Community

New marker commemorates original home of Riverhead’s Big Duck

In 1931, Riverhead duck farmer Martin Maurer created something that would soon  become an iconic roadside attraction: He had a very large white duck built at the edge of a West Main Street farm from which he sold processed ducks and duck eggs.

Today, Mr. Maurer’s project remains one of Long Island’s most popular attractions and is well-known nationwide. The 89-year-old Big Duck, which now sits along Flanders Road in Flanders, has been featured in books about roadside attractions across the country and cited by architects, who refer to its design and construction when speaking about similar attractions.

On a cold Thursday afternoon, Riverhead town officials gathered with members of a group appropriately called Friends of the Big Duck to unveil a historic marker at its original location on one of Riverhead’s earliest duck farms.

“This was the original site, right here,” said Janice Young, treasurer of Friends of the Big Duck before the ceremony began. “This recognizes the history of duck farms in Riverhead. It began right here.”

The marker reads: “EARLY DUCK FARM. George Pugsley raised Pekin ducks here circa 1909-1920. Big Duck roadside stand built 1931 originally stood nearby.”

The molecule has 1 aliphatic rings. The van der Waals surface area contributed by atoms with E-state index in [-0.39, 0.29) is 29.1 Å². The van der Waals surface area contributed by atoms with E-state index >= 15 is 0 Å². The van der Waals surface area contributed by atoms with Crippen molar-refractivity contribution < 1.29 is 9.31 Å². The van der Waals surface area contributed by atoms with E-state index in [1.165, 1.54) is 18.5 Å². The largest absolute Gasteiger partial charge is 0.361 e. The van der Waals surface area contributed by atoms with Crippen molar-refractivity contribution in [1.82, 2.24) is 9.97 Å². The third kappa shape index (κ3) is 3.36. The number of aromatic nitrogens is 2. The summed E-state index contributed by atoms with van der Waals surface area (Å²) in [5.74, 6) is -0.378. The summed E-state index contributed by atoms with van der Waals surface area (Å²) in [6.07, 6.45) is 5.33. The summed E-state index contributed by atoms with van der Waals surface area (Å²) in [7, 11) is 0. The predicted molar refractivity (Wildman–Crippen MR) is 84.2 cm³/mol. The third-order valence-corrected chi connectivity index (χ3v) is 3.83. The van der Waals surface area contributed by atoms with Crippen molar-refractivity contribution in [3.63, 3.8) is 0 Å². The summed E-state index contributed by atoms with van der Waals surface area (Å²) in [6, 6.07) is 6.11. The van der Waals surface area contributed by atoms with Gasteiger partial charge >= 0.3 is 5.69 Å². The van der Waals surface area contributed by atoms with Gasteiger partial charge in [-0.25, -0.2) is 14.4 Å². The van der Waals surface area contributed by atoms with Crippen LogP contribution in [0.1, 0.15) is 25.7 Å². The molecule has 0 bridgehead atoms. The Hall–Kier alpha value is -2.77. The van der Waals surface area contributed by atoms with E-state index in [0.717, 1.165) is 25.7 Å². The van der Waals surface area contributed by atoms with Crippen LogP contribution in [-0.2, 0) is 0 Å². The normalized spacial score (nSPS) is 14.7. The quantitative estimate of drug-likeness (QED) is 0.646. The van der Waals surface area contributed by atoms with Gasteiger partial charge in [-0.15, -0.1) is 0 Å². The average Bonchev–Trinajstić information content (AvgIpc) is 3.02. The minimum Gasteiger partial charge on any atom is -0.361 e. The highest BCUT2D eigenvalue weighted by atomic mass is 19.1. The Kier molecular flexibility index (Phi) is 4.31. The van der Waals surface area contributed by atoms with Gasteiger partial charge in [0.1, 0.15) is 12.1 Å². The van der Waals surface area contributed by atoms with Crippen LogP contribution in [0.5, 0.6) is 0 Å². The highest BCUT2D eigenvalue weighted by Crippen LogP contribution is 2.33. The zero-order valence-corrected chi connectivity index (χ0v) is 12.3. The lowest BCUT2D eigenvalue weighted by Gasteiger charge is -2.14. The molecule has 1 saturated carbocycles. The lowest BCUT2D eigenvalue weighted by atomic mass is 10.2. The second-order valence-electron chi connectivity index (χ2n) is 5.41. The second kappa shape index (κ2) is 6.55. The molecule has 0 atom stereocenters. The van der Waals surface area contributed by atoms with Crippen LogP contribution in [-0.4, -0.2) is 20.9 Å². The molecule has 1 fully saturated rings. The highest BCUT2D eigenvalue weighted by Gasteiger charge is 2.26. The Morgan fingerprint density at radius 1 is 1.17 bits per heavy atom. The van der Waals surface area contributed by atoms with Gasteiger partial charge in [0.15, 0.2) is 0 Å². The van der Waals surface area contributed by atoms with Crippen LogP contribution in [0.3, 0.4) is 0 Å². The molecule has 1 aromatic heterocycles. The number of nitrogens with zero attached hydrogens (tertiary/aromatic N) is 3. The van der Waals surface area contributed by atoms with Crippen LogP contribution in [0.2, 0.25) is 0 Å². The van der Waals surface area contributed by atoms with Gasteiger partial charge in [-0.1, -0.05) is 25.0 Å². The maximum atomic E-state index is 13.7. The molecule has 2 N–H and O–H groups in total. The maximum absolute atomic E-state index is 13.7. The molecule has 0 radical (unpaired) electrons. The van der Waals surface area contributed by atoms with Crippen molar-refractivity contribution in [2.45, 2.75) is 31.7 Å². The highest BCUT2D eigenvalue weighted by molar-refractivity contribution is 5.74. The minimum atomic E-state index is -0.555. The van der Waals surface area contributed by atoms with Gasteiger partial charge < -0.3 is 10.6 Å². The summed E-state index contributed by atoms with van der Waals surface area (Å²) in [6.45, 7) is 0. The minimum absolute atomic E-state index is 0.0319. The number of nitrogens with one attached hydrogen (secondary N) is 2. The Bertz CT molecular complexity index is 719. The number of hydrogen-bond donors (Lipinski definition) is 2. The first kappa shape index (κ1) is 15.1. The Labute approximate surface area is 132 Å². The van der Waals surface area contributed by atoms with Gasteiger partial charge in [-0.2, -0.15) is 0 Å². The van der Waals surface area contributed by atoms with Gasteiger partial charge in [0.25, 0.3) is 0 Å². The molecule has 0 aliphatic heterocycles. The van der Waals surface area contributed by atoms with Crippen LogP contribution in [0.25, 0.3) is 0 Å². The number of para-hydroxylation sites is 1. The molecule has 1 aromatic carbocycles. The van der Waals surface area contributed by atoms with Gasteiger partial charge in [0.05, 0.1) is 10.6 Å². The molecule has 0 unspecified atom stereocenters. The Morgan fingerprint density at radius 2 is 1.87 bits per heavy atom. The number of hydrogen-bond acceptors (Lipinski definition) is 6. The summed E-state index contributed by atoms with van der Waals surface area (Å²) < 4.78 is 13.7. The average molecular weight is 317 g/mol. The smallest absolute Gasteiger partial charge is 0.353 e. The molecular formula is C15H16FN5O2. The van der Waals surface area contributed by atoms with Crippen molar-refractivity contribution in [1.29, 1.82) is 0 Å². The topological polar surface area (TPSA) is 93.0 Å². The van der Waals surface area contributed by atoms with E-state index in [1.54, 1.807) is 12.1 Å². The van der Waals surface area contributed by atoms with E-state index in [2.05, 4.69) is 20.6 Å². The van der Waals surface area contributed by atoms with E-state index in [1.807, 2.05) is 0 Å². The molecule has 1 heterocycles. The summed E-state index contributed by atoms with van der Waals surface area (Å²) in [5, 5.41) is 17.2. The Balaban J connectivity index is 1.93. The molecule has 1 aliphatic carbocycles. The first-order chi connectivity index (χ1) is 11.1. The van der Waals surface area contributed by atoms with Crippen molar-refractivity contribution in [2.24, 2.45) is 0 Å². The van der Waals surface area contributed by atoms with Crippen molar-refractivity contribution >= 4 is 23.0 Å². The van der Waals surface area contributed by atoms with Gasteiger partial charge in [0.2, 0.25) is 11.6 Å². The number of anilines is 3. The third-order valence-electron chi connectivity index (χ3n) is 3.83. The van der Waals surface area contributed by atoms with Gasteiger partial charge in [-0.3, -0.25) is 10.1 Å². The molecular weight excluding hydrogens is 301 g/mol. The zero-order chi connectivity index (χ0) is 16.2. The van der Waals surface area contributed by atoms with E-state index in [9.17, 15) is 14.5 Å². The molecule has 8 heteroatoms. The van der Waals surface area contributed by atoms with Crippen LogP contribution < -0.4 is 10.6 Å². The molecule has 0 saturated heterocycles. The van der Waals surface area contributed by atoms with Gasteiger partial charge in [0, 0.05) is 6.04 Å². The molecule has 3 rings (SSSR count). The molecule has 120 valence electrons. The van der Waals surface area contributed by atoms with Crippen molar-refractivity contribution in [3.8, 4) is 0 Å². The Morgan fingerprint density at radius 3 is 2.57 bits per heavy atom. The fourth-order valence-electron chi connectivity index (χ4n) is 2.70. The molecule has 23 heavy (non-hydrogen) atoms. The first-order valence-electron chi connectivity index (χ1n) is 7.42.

Official formally unveiled the new sign at a ceremony Thursday. (Credit: Steve Wick)

According to Friends of the Big Duck, Mr. Pugsley established an early duck farm at the West Main Street site. Soon, duck farms were established on ponds and creeks across Riverhead. By 1931, the farm was being managed by Mr. Maurer, who had the Big Duck built as a store to sell what he raised.

A yellow ribbon on the new marker was cut by town officials, who hailed the history of the duck farms as something Riverhead should always remember. In the industry’s heyday, they said, there were 100 duck farms in the town, selling millions of processed Pekin ducks around the world. Today, the term “Long Island Duck” harks back to those days.

“This was a very big and very important industry and we want to remember it,” Ms. Young said.